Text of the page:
Someone asked me the other day what I thought about the whole Jessica Watson sailing around the world at age 16 thing. Unusually for me, I’m kinda a fence-sitter on this one. I don’t know Jessica; her sailing prowess or her emotional maturity. My first gut reaction is “It’s reckless, she’s too young”. Though I do remember thinking, “Well, what if Jesse Martin’s parents had said no to him?”
Apart from the very embarrassing container ship incident, she is by most accounts a pretty good sailor, though there has been a lot of criticism by expert sailors over her safety checklists and “amateurish” approach. She seems to be pretty mature for a 16 year old, if a bit smug for my liking, though I admire her adventurous spirit and her determination.
So I was pretty happy to reserve judgement and just hope for the best for Jessica, until I read that her father stated in an interview with 60 Minutes reported here that he would rather lose his daughter than deny her the chance to chase her dream!!! What the hell!?!?!?!??! I still don’t know what to think about Jessica, but I sure as Hell know what I think of him…
I was totally disgusted with this glib disregard for his main duty as a parent, that being keeping his daughter safe. Even from herself. Would he REALLY rather his 16 year old daughter DIE than face her pouting and huffing because Daddy said “no”. What a slap in the face to those parents who have lost a child. And I’m not just picking on Dad here, Jessica’s Mum might need a good hard look at herself too.
This sort of pandering parenting where Mums and Dads are petrified of “stifling” their “extraordinary” children by setting limits or, Heaven forfend, saying no to them is responsible for they very worst of the attributes we are currently tarring “Gen Y” with. That being those lazy, indulged, self-important, air-of-entitlement brats who think they don’t have to start at the bottom and that the world owes them. By the way, I’m pretty sure we had people like that in all generations. I’m pretty sure everyone from Caesar to Winston Churchill was complaining about those bratty teenagers. But this feels like another post, back on topic…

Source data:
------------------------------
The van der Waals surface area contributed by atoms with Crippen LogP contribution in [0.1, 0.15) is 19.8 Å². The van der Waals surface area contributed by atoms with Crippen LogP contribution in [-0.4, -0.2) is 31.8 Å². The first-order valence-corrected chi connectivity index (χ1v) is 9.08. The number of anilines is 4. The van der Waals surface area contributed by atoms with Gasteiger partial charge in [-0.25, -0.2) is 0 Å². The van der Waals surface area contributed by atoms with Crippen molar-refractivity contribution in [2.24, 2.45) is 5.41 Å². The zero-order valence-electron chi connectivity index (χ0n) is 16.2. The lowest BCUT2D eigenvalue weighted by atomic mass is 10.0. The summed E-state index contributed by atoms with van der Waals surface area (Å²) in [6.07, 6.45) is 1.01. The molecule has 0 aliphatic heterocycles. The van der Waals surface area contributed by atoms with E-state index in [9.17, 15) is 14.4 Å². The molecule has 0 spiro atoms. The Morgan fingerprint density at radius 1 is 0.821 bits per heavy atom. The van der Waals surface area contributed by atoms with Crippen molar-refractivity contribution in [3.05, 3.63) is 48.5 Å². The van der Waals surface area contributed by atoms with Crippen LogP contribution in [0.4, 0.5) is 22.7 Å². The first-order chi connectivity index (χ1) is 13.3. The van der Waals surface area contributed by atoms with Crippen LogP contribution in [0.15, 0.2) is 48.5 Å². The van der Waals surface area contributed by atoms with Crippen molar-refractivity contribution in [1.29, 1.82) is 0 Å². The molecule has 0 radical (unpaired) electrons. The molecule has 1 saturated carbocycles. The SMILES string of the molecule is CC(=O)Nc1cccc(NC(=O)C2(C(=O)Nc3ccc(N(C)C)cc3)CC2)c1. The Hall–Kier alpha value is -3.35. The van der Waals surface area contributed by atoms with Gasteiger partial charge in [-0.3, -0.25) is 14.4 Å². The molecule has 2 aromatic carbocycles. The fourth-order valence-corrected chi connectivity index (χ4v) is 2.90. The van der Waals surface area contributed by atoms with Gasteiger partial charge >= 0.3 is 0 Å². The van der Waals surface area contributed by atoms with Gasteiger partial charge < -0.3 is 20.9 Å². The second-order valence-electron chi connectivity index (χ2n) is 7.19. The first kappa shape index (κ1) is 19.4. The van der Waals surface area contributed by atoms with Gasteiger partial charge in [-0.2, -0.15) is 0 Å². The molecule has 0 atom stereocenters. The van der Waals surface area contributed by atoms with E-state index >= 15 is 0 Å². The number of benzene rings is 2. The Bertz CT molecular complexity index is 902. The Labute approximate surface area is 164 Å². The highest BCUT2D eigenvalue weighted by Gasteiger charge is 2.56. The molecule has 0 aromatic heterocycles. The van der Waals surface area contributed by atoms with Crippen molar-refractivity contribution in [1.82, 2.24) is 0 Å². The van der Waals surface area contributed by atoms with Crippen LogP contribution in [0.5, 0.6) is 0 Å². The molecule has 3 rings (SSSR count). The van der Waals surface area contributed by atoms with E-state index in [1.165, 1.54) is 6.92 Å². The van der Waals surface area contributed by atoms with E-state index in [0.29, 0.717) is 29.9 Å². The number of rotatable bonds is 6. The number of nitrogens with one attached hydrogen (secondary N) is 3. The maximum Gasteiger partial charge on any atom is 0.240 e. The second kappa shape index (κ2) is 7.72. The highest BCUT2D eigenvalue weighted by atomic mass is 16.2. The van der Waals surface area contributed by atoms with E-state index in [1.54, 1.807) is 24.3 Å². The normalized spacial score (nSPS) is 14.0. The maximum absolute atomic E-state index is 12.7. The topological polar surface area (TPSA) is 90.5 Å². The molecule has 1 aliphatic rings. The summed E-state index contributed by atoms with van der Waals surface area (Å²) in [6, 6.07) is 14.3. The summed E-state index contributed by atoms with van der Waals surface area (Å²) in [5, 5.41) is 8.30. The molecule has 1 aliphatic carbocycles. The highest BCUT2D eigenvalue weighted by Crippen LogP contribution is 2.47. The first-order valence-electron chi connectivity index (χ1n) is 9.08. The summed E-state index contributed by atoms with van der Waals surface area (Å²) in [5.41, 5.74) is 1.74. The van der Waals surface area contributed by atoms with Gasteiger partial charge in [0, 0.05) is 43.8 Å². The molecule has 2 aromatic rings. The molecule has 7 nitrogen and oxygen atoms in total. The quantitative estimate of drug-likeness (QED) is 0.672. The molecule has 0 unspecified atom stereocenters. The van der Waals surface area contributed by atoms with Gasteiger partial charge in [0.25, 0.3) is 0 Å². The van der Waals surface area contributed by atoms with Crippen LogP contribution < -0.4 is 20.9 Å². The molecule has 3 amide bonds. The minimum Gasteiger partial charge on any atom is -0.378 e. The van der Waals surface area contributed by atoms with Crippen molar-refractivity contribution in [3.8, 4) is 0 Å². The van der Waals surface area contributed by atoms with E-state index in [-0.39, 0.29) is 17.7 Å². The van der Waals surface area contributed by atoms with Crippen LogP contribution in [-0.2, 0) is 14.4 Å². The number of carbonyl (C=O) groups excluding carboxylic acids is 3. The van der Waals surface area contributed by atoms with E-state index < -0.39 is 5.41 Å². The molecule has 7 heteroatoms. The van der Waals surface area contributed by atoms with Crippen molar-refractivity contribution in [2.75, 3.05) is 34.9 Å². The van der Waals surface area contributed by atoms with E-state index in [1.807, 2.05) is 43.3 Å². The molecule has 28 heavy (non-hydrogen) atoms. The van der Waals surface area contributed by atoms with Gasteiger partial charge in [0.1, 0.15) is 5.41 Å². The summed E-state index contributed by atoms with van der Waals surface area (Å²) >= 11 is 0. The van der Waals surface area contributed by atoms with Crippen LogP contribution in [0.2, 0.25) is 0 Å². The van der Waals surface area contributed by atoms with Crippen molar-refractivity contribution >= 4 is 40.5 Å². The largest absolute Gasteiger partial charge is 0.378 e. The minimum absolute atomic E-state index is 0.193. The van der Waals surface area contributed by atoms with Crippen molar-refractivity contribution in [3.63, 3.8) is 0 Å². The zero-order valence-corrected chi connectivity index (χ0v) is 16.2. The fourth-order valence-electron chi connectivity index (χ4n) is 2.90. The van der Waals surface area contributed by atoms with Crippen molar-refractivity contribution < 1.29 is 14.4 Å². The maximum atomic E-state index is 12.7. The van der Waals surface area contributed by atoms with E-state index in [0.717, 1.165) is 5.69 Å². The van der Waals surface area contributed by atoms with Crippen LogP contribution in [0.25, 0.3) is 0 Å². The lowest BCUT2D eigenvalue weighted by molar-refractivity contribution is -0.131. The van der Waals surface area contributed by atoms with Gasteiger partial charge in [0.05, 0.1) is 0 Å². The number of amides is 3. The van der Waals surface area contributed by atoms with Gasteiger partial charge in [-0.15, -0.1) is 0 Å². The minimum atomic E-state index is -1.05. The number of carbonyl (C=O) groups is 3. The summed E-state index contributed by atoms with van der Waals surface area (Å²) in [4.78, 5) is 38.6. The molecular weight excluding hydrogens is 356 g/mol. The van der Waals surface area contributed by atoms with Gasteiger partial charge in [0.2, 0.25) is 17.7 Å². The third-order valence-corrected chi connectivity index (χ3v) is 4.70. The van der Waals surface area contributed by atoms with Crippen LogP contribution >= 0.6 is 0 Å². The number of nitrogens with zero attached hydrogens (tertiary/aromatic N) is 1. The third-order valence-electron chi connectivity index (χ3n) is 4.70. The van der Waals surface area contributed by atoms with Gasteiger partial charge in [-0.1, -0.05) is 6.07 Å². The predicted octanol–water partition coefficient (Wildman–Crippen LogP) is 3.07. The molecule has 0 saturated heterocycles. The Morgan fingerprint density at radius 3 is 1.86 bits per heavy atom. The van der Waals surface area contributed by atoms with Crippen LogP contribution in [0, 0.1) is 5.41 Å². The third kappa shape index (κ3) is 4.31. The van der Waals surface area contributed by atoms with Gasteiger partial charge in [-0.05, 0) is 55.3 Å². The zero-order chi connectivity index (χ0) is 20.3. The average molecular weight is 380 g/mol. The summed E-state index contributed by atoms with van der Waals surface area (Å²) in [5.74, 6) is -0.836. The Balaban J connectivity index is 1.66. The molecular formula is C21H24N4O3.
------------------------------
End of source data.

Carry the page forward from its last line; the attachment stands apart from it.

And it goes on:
Sure, we need to tell our kids to believe in themselves, and that yes, they are extraordinary (even if it’s just to us). But we also need to give them a sense of reality. More importantly, we need to keep their safety our highest priority. I am so angry at this man I’ve never met for forgetting that. It makes me wonder what’s more important to him, having a daughter, or having a record-breaking daughter and interview fees. Mee-ow.
Did anyone ever consider saying “Well, Jessica, that’s some great ambition you’ve got there, and we’d love to help you. Spend a year working with a professional sailing crew, learn all you can. Then, try sailing to Fiji – if you make it without smacking into a whopping great boat, bang-up job, now try sailing to Africa...” You get my drift.